The CSV command allows you to utilize a CSV file and create multiple instances of Node.js to perform the same operation iterating through the CSV file.

The text inside the ~~ should correspond with the headers in the CSV file. Be aware that the headers are case sensative.

sam csv "path/to/csv/file.csv" - hardware patch byid ~~id~~ --notes ~~notes~~

This will not solve all of the issues that the script below solves since there are other tasks being performed but will allow for a much faster execution.

You can control the number of instances that will be created when using the csv command by adjusting your api_throttle. The api_throttle sets the upper limit of the number of spawned instances that can be active at one time.

# Max of 30 instances may be created at one time. Default is 120.
sam config profile update byname "profileName" --api_throttle 30

If you have spaces in the heading then you will need to surround the field in quotes.

sam csv "path/to/csv/file.csv" - hardware patch byid ~~id~~ --name "~~Asset Name~~" --notes ~~notes~~

ALTERNATIVE: You can utilize a script to iterate through a CSV file and make the changes. See below for an example. This process is very slow and may take a very long time to complete. It would be far faster to peform the script actions and save them into a new CSV file that would be used like the examples above.

# Linux/macOS
# This will iterate through the entire CSV file, excluding the heading row, and attempt to
# update the hardware by the ID



# Replace heading1 heading2, etc. with the names that you prefer or that make more sense to you.
# You must include ALL headings or this will fail since the last heading you reference will
# contain the remaining.
# It is recommended to surround most heading variables in quotes in case there are any spaces
# in the CSV.
sed 1d $CSV | while IFS=, read -r heading1 heading2 heading3
  sam hardware patch byid $heading1 --name "$heading2" --expected_checking "$heading3"

A real world example for Linux/macOS. In this scenario we are going to use GAM to download all of our relevant Google Chromebook data that I want to update in our Snipe-IT instance. Since this is largely going to be using the custom fields you may want to read Snipe-IT: Custom Fields for more information because each instance will be different.

Since we are using the patch method we will not pollute our history of the device since changes are only made if there is an actual difference (ie. change, addition, or removal).


# This requires setup and installation before you are able to utilize it.
# If you have some other way of monitoring devices and gathering data that
# provides some sort of export then you can adjust this as needed.
gam print cros fields deviceId,status,annotatedAssetId,osVersion,macAddress,orgUnitPath,systemRamTotal,autoUpdateExpiration > ~/Desktop/chromebooks.csv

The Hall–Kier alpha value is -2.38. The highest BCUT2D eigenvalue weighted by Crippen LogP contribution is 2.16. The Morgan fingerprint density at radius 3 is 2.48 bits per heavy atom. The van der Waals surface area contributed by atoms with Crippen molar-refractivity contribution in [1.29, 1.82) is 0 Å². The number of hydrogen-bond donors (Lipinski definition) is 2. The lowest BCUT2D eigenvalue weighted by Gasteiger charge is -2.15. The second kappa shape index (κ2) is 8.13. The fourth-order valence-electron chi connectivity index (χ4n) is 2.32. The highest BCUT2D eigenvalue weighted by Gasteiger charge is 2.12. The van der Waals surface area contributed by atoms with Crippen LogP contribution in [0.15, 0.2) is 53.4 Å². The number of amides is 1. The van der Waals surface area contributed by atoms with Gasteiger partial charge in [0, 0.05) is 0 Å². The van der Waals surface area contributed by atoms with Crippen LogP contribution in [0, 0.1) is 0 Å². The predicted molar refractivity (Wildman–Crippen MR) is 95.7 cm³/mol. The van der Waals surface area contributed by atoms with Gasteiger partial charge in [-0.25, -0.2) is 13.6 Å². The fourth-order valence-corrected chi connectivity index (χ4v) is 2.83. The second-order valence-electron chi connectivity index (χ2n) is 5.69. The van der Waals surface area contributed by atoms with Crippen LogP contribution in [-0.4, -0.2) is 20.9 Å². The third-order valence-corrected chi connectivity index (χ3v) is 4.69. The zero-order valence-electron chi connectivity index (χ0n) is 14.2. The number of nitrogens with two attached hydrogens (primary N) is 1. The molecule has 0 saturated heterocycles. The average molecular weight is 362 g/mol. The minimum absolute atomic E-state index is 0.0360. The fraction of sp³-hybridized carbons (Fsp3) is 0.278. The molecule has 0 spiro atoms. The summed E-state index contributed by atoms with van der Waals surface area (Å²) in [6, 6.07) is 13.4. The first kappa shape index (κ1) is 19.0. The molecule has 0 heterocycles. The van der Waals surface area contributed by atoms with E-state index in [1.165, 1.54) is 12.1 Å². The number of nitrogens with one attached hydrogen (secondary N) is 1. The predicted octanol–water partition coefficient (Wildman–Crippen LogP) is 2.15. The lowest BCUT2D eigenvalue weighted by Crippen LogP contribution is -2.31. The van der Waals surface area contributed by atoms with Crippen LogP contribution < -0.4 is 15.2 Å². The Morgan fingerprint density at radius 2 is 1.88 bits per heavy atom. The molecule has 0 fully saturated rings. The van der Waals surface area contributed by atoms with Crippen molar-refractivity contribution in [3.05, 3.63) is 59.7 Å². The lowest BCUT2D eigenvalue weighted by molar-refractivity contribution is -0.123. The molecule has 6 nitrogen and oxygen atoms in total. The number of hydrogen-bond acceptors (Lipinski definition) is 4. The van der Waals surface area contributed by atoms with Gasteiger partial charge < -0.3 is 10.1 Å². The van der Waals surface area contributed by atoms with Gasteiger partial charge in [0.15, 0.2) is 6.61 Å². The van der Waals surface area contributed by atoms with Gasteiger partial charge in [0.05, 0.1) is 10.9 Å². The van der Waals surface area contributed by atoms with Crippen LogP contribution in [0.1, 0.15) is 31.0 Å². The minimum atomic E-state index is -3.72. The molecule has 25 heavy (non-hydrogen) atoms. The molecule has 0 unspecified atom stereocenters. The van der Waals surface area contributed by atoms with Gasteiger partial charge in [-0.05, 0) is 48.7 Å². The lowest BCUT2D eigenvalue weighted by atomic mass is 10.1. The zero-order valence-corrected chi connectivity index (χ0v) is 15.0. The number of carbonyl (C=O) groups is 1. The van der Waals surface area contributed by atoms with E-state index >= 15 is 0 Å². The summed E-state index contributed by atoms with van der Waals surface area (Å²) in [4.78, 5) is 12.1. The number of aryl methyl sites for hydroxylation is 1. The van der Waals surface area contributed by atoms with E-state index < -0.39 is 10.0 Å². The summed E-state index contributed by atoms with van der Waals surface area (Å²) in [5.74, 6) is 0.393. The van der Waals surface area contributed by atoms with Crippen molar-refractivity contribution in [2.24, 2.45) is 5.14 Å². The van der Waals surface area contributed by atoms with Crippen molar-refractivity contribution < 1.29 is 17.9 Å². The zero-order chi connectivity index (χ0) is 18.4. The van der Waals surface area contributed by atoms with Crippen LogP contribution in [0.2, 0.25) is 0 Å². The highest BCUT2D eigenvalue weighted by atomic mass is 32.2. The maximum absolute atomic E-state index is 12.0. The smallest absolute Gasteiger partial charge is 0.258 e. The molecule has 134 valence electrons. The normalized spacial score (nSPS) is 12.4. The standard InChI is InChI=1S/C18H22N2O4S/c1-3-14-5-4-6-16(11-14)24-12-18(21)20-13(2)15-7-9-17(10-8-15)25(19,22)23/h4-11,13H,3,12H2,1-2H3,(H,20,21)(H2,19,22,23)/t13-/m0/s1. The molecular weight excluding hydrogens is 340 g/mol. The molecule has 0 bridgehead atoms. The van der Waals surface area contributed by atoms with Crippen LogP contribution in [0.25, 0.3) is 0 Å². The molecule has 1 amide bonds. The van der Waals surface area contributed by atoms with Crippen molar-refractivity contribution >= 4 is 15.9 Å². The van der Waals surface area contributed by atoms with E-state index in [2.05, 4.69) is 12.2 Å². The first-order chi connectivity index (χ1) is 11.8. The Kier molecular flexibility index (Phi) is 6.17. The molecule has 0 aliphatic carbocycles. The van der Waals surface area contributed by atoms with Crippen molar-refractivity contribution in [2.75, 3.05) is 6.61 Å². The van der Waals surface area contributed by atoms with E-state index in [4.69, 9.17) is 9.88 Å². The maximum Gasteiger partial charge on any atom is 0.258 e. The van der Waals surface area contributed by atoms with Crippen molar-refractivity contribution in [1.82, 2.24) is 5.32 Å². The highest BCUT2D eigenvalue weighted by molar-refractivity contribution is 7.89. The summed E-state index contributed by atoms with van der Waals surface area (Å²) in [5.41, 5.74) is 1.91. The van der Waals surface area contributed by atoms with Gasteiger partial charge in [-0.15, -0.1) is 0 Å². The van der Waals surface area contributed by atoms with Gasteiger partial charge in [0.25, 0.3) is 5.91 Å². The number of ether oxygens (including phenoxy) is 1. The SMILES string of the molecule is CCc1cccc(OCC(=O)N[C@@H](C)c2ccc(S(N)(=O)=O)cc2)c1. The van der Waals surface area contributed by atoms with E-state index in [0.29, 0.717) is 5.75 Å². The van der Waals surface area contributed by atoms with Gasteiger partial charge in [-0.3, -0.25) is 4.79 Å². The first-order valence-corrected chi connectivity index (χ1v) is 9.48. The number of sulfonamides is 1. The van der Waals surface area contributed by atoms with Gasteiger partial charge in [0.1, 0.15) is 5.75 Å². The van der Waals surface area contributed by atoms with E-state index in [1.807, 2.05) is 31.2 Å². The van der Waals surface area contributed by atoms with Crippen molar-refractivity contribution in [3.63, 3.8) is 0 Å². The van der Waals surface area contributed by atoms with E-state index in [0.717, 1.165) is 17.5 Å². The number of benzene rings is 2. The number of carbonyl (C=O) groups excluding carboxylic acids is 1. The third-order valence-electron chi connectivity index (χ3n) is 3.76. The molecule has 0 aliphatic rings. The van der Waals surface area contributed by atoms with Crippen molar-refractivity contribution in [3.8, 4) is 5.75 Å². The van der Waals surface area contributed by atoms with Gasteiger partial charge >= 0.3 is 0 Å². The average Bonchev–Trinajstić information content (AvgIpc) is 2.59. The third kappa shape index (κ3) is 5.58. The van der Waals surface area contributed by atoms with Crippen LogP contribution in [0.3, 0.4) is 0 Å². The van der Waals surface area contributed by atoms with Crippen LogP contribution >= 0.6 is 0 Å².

# The command "sed 1d $CSV" remove the first line from the file to avoid errors since
# they are just the headers. If you CSV file does not have headers then you will want
# to exclude the "sed" command.
sed 1d $CSV | while IFS=, read -r deviceId status assetTag osVersion macAddress orgUnit systemRamtotal autoUpdateExpire
  # The MAC address needs to be adjusted to be formatted correctly for Snipe-IT preset
  # MAC address regex.
  # I can't take credit for this conversion but I don't recall where I found it at this point.
  # This will split the file and automatically insert the ":" appropriately
  macFormatted=$(echo $macAddress | sed -e 's/\([0-9A-Fa-f]\{2\}\)/\1:/g' -e 's/\(.*\):$/\1/')

  # I placed a regex on our custom field for our RAM so that all are in the format of
  # regex:/^[0-9]* [A-Z]{2}$/
  ramInMB="$(($systemRamtotal / 1000000)) MB" # ie. 4000 MB

  # Be aware that this is not being rounded to the nearest thousandth so if the RAM calculates
  # to 3999 it will be 3 GB.
  # ramInGB="$(($systemRamtotal / 1000000000)) GB" # 4 GB

  # Since we don't have a the ID that corresponds with our Snipe-IT instance we will need
  # to use the annotatedAssetId, which in this case is the same as our asset tag.
  # We will query only the ID field and then parse it out to be used below.
  assetId=$(sam hardware get bytag $assetTag --fields id | cut -d' ' -f2)

  # Now we can actually perform the updates...
  # The order of the options does not matter, I just wanted to place them numerically.
  # The "&" at the end is important because it allows the command to be run in the background
  # allowing the script to continue without waiting for this response.
  sam hardware patch byid $assetId \
    --_snipeit_mac_address_1 "$macFormatted" \
    --_snipeit_auto_update_policy_5 "$autoUpdateExpire" \
    --_snipeit_chrome_device_id_12 "$deviceId" \
    --_snipeit_os_version_13 "$osVersion" \
    --_snipeit_chrome_status_14 "$status" \
    --_snipeit_ram_15 "$ramInMB" &

  # If you are utilizing a self hosted version of Snipe-IT then you may run into a
  # throttling issue. A solution has not been implemented to handle this at this time
  # but there are plans to implement such a feature in the future. Please see
  # https://snipe-it.readme.io/reference#api-throttling. If this is the case
  # then you may want to uncomment the sleep command below.
  #sleep 0.2 # This should be enough of a delay to prevent going over the throttling limit.